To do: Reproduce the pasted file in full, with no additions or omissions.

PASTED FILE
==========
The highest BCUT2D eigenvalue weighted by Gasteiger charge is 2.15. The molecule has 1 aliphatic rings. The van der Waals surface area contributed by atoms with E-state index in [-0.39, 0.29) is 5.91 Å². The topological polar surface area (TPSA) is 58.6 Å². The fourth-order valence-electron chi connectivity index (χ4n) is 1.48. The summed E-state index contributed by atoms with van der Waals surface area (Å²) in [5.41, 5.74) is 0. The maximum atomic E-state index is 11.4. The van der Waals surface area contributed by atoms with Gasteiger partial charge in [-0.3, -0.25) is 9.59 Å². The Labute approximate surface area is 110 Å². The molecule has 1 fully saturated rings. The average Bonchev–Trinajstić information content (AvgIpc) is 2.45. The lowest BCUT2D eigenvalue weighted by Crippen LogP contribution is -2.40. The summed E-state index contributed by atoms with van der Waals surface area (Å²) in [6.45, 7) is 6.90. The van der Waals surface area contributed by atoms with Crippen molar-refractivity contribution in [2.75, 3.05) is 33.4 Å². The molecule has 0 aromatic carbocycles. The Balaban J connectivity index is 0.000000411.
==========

The highest BCUT2D eigenvalue weighted by Gasteiger charge is 2.15. The molecule has 1 aliphatic rings. The van der Waals surface area contributed by atoms with E-state index in [-0.39, 0.29) is 5.91 Å². The topological polar surface area (TPSA) is 58.6 Å². The fourth-order valence-electron chi connectivity index (χ4n) is 1.48. The summed E-state index contributed by atoms with van der Waals surface area (Å²) in [5.41, 5.74) is 0. The maximum atomic E-state index is 11.4. The van der Waals surface area contributed by atoms with Gasteiger partial charge in [-0.3, -0.25) is 9.59 Å². The Labute approximate surface area is 110 Å². The molecule has 1 fully saturated rings. The average Bonchev–Trinajstić information content (AvgIpc) is 2.45. The lowest BCUT2D eigenvalue weighted by Crippen LogP contribution is -2.40. The summed E-state index contributed by atoms with van der Waals surface area (Å²) in [6.45, 7) is 6.90. The van der Waals surface area contributed by atoms with Crippen molar-refractivity contribution in [2.75, 3.05) is 33.4 Å². The molecule has 0 aromatic carbocycles. The Balaban J connectivity index is 0.000000411.